jeudi 9 août 2012

ROBERT FOX: Adonai (2008)

"For those who love the cinematographic side of Vangelis, “Adonai” should fulfill your waits and needs"

1 Pieta Part One 4:18
2 Palm Sunday 2:53
3 The Temple 4:15
4 Mary's Blessing 2:09
5 Gethsemane 2:34
6 Anointing 2:36
7 9 Mimes 12:21
8 Transfiguration 4:49
9 Betrayal 0:57
10 Magdalene 3:48
11 To Break And Share The Bread 1:54
12 Last Supper 5:32
13 Peter's Deniel 0:41
14 Way of the Cross 3:12
15 Crucifixion 4:45
16 Pieta Part Two 3:22
17 Resurrection 2:22

AD MUSIC: AD58CD (62:27) ***½

To appreciate “Adonai” to its right value, it should be placed in its context. In this work written for a theatre play, having for topic the history of Easter and the last moments of the Christ, Robert Fox deploys his immense talent of composer, sound engineer and orchestral arranger to create an epic music which oscillates between the contemporary and electronic styles on impressive tribal bases. A known Biblical story from all on a music mainly ignored by most of all.
A violent thunder roar opens "Pieta Part One", kicking off a long uninterrupted musical odyssey of 62 minutes divided into 17 chapters. A choral pierces this climatic hubbub to undulate in a silent blackness. A discreet synth goes behind this line of traditional chants, creating a monastery ambiance on a pace which progresses languorously on felted percussions. This kind of techno on a romance background vanishes into the hazes of a misty choral, while "Palm Sunday" pursues this Hebraic quest with rolling of percussions and melodious guitars tributary of populous quarters where travelling acrobats of all sort are feasting in a crowd in perdition. The musical thematic evolves in conformity with the epoch aimed on discrete synths which are used as background to a more traditional instrumentation made by panoply of synth software."The Temple" borrows the musical paths of a neighborhood festival with beautiful flutes, accompanied by guitars and more libertine vocals which continue until the short incantation of "Mary’s Blessing" and its orchestral arrangements on mild percussions. A floating moment, "Gethsemane" is a prelude to "Anointing" and its abbey approach built on a soft guitar. "9 Mimes" is a kind of musical wrap-up which revisits the first half of “Adonai” in a musical universe much more diversified. Very ethereal and celestial, "Transfiguration" switches rhythmic shape towards a more suggestive tempo girdled by a dreamy guitar wand its limpid notes.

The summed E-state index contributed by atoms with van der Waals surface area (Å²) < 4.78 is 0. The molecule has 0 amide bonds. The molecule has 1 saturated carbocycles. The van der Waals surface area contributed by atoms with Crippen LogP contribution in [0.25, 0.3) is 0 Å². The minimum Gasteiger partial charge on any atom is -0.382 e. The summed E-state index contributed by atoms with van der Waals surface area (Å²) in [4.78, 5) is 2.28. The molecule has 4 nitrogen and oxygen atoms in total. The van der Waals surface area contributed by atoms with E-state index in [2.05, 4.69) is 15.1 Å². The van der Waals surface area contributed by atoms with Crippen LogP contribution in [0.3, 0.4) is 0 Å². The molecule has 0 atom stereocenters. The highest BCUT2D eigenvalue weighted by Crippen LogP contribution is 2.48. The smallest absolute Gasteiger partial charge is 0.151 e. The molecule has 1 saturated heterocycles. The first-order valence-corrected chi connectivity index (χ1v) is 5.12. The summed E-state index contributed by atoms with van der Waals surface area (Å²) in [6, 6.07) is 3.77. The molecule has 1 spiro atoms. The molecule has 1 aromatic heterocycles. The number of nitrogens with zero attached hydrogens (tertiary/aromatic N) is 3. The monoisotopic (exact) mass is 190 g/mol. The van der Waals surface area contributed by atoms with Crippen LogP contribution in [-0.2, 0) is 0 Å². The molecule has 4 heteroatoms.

"Magdalene" is a poetic ballad where the guitars and voices, supported by a synth which offers a beautiful orchestral structure, are of a tribal realism without fault. The more we go forward on “Adonai” the more we go inside its dramatic moments. "To Break and Share the Bread" is rhythmic by fine Tablas percussions and small bells tinklings which are wrapped in a told text, initiating the very lugubrious "The Last Supper"; a dark title which floats in an austere pent-up ambiance. Very musical and poetic, "Way of the Cross" and "Crucifixion" are animated by a good guitar play and processional percussions which roll on the harmonies of a synth to wrapping layers. After a more moderated "Pieta Part Two", "Resurrection" ends “Adonai” on beautiful synth layers which rock some soft notes of piano. Notes which mix up to the lamentations of the pilgrims in a sunny musical environment which respect the visual scale of Robert Fox.
Adonai” is a very charismatic opus. Strongly inspired by Vangelis' melodious and orchestral structures, Robert Fox works thoroughly his movements, bringing a harmonious evolution which swings between the melancholy of a biblical age and some more technoid movements of a contemporary era. Musical and rhythmic structures constantly slowed down by a dramatic theme which is deeply investigate by an author whom the perceptions of these epochs transcend the writings. For those who love the cinematographic side of Vangelis, “Adonai” should fulfill your waits and needs.

Sylvain Lupari (2April 17th, 2009 and translated on August 9th, 2012)
Cet article est disponible en Français sur le site de Guts of Darkness, dont je suis chroniqueur sous le nom de Phaedream:

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